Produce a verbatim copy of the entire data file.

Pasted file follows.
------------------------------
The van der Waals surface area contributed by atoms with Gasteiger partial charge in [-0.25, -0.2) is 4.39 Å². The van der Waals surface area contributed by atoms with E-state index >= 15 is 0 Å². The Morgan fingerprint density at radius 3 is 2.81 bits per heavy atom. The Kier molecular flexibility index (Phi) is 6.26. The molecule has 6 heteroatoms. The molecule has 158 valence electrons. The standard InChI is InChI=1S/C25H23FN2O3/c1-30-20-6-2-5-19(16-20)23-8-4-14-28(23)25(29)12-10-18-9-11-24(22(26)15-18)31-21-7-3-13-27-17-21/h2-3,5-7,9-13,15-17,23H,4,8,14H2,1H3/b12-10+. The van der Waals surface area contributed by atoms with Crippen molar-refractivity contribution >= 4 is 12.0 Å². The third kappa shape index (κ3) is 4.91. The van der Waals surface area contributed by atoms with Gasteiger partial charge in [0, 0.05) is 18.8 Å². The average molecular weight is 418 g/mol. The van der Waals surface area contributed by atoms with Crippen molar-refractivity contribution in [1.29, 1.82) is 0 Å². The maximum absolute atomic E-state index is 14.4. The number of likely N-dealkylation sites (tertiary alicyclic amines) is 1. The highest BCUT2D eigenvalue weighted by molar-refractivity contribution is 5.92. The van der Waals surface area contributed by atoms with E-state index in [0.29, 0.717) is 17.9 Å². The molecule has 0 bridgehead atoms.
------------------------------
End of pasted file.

The van der Waals surface area contributed by atoms with Gasteiger partial charge in [-0.25, -0.2) is 4.39 Å². The van der Waals surface area contributed by atoms with E-state index >= 15 is 0 Å². The Morgan fingerprint density at radius 3 is 2.81 bits per heavy atom. The Kier molecular flexibility index (Phi) is 6.26. The molecule has 6 heteroatoms. The molecule has 158 valence electrons. The standard InChI is InChI=1S/C25H23FN2O3/c1-30-20-6-2-5-19(16-20)23-8-4-14-28(23)25(29)12-10-18-9-11-24(22(26)15-18)31-21-7-3-13-27-17-21/h2-3,5-7,9-13,15-17,23H,4,8,14H2,1H3/b12-10+. The van der Waals surface area contributed by atoms with Crippen molar-refractivity contribution >= 4 is 12.0 Å². The third kappa shape index (κ3) is 4.91. The van der Waals surface area contributed by atoms with Gasteiger partial charge in [0, 0.05) is 18.8 Å². The average molecular weight is 418 g/mol. The van der Waals surface area contributed by atoms with Crippen molar-refractivity contribution in [1.29, 1.82) is 0 Å². The maximum absolute atomic E-state index is 14.4. The number of likely N-dealkylation sites (tertiary alicyclic amines) is 1. The highest BCUT2D eigenvalue weighted by molar-refractivity contribution is 5.92. The van der Waals surface area contributed by atoms with E-state index in [0.29, 0.717) is 17.9 Å². The molecule has 0 bridgehead atoms.